How is the landscape of hepatitis C virus (HCV) management changing since the advent of direct-acting antivirals?
Richard K. Sterling, MD, creator of the FIB-4 Index for Liver Fibrosis : “The development of DAA and non-invasive assessments of liver disease severity have dramatically changed how we approach and manage chronic HCV. The overall safety and tolerability of DAA also have expanded the patient population we can treat. Those with compensated cirrhosis or MELD <15 have similar high sustained virologic response (SVR) compared to those without cirrhosis, although they may require longer treatment or addition of ribavirin to the DAA. Data also suggests that those with mild decompensation (MELD 15-20) can be treated successfully although a percentage may worsen. In this group, we often evaluate for liver transplant first. In those with more severe decompensation (MELD >20), treatment should be done in liver transplant centers with expertise in managing these patients… with increased use of DAA, NASH is becoming the most common indication for liver transplantation.”
Douglas T. Dieterich, MD, professor of medicine, Mount Sinai: “It’s evolved quite a bit. There was no treatment [for HCV] until 1991, and that treatment was horrible. Horrible side effects, and low success rates. Then, for the next 20 years or so, there was no treatment available until the late ‘90s. The disease was only even first named in 1992. It was very hard to isolate it... in 2001, the combination of pegylated interferon and ribavirin was approved, and there was no progress at all between 2001 and 2011, with about a 25% cure rate with 48 weeks of terrible side effects. In 2011, the 2 new protease inhibitors telaprevir and boceprevir were approved, but they were add-ons to PEG and ribavirin. And they not only added but exponentially increased side effects. The real-world results went from about 25%-40% cure rates, and the side effects were unbelievably difficult...in November 2011, we saw the presentation of just one drug, sofosbuvir and ribavirin, cure 100% of hep C patients, genotypes 2 and 3, which sort of shook the world. And 2 years later, sofosbuvir was on the market, and basically, the days of interferon were over.”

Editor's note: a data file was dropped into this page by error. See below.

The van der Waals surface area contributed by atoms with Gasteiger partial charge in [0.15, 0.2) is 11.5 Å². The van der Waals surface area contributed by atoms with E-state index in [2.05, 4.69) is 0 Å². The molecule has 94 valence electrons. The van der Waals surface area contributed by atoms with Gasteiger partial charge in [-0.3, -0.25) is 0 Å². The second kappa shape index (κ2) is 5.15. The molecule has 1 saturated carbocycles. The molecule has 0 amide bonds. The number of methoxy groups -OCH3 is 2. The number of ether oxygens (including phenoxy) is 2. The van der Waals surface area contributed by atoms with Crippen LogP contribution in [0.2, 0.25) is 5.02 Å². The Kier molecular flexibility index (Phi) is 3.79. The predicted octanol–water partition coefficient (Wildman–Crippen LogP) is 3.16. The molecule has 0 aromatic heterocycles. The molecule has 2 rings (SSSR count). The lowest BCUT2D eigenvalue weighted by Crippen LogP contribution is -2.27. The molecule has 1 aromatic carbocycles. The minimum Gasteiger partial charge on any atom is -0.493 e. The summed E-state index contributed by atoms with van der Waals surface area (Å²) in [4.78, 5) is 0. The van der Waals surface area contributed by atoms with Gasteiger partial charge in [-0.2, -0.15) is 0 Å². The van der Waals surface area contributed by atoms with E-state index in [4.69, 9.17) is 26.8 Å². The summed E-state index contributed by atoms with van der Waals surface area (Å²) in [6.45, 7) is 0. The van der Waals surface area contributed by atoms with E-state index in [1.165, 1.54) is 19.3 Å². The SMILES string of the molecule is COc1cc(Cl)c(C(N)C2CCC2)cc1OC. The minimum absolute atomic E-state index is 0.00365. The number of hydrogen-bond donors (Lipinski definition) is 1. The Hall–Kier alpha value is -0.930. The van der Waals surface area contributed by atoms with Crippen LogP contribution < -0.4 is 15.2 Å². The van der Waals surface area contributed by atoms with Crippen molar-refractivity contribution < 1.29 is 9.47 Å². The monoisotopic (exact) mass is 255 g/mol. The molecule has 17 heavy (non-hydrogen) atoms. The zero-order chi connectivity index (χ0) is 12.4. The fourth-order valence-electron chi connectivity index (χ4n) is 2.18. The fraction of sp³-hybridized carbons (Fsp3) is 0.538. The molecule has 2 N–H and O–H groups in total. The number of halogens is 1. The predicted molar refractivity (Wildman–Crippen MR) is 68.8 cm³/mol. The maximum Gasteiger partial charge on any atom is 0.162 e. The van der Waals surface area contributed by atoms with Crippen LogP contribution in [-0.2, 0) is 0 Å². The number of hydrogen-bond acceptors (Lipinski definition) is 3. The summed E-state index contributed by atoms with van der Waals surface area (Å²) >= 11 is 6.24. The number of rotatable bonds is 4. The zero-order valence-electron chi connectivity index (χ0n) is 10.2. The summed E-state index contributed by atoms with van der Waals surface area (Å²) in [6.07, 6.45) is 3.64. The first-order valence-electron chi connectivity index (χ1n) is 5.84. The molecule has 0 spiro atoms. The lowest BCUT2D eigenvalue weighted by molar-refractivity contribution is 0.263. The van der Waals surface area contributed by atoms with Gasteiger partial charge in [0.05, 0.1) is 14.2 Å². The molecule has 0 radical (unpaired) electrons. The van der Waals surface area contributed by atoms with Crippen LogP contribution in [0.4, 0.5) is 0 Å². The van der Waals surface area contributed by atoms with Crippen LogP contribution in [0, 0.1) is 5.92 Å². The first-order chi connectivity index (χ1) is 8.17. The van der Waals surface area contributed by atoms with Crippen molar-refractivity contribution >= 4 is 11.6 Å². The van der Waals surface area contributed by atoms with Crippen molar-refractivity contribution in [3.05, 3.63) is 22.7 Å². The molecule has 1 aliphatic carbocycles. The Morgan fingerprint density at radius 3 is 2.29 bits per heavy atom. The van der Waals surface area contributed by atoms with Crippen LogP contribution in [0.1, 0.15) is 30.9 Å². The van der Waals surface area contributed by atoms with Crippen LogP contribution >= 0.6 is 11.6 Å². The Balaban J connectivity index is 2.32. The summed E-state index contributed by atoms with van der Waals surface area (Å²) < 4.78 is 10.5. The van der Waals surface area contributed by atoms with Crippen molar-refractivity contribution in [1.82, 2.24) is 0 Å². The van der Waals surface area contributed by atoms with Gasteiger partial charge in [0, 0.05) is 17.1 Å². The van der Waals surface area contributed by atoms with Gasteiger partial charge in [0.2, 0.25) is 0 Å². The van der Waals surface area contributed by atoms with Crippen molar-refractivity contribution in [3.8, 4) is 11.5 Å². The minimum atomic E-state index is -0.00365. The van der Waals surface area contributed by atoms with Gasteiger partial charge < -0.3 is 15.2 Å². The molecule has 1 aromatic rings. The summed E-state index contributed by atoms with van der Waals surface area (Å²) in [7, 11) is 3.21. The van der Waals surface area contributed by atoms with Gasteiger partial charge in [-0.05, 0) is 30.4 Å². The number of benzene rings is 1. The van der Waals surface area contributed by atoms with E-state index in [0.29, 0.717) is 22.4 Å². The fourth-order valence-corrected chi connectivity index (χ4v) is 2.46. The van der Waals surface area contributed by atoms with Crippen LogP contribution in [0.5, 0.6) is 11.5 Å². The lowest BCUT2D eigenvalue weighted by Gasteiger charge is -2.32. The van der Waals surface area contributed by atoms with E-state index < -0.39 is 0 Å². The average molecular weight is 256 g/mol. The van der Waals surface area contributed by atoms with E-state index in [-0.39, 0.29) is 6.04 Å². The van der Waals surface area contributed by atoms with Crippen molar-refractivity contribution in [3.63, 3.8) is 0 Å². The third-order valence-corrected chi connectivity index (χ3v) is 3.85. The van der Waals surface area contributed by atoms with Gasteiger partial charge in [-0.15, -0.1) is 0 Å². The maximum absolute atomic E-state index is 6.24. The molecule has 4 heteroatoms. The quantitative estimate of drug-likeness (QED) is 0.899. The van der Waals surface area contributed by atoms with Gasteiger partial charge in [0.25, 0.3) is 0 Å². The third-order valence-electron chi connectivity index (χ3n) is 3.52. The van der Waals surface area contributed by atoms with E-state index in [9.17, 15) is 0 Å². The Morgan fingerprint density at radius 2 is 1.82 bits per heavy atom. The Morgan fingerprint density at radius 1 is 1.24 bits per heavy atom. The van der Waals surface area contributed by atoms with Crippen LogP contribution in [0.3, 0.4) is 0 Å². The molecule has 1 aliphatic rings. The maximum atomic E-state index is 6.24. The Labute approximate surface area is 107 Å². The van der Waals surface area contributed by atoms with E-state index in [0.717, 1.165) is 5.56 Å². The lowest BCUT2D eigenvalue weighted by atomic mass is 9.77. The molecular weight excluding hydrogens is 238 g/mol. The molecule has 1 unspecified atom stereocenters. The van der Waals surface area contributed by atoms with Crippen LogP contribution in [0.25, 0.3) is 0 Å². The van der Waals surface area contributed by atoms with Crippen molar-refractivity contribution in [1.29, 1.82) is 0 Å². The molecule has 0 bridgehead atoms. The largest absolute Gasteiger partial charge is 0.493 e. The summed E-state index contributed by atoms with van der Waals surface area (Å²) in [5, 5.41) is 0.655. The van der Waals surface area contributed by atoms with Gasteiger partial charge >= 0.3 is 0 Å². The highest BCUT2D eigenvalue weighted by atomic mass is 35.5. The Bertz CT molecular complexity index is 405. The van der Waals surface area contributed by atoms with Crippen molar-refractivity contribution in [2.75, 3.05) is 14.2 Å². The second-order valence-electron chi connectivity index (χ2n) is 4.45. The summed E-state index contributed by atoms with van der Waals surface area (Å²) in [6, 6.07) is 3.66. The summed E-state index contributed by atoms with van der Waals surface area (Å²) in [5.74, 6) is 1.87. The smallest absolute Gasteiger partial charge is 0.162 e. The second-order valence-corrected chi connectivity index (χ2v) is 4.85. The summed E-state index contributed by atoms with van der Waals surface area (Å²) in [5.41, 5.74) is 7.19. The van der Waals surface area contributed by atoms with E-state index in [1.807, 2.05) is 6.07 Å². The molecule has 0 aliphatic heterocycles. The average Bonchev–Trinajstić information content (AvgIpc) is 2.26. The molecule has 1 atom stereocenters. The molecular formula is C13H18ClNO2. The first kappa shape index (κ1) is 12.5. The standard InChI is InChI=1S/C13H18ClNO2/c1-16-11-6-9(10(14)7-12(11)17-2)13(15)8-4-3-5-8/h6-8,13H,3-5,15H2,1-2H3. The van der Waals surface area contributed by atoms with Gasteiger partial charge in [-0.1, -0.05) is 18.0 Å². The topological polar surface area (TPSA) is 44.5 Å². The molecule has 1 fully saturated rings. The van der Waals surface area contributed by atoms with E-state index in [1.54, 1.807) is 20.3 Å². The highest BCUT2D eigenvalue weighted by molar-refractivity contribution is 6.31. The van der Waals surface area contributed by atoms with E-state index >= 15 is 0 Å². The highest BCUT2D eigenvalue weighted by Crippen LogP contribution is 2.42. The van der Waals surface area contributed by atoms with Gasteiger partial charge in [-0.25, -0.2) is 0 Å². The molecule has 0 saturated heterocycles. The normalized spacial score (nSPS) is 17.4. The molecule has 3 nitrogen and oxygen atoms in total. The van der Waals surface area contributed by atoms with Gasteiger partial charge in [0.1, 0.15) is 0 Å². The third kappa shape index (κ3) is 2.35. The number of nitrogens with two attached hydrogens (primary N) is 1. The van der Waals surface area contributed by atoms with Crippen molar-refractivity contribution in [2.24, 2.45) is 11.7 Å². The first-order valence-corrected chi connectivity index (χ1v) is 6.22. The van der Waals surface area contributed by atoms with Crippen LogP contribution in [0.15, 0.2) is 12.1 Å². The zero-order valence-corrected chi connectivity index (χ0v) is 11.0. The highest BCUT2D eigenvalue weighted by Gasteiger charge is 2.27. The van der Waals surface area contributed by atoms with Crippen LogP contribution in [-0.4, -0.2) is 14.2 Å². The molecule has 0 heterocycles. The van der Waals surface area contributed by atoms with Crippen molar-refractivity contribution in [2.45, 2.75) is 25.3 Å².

Paul Y. Kwo, MD, ACG guideline author: “The advent of direct-acting antiviral agents for hepatitis C has revolutionized the treatment of this infection. There are few other chronic diseases that can be cured with a short course of therapy that is well-tolerated. We are seeing fewer patients listed for transplant for hepatitis C, and increasing awareness among many of the patients who were hesitant to take interferon-based therapies are coming in to be treated with our new direct-acting antiviral agents.“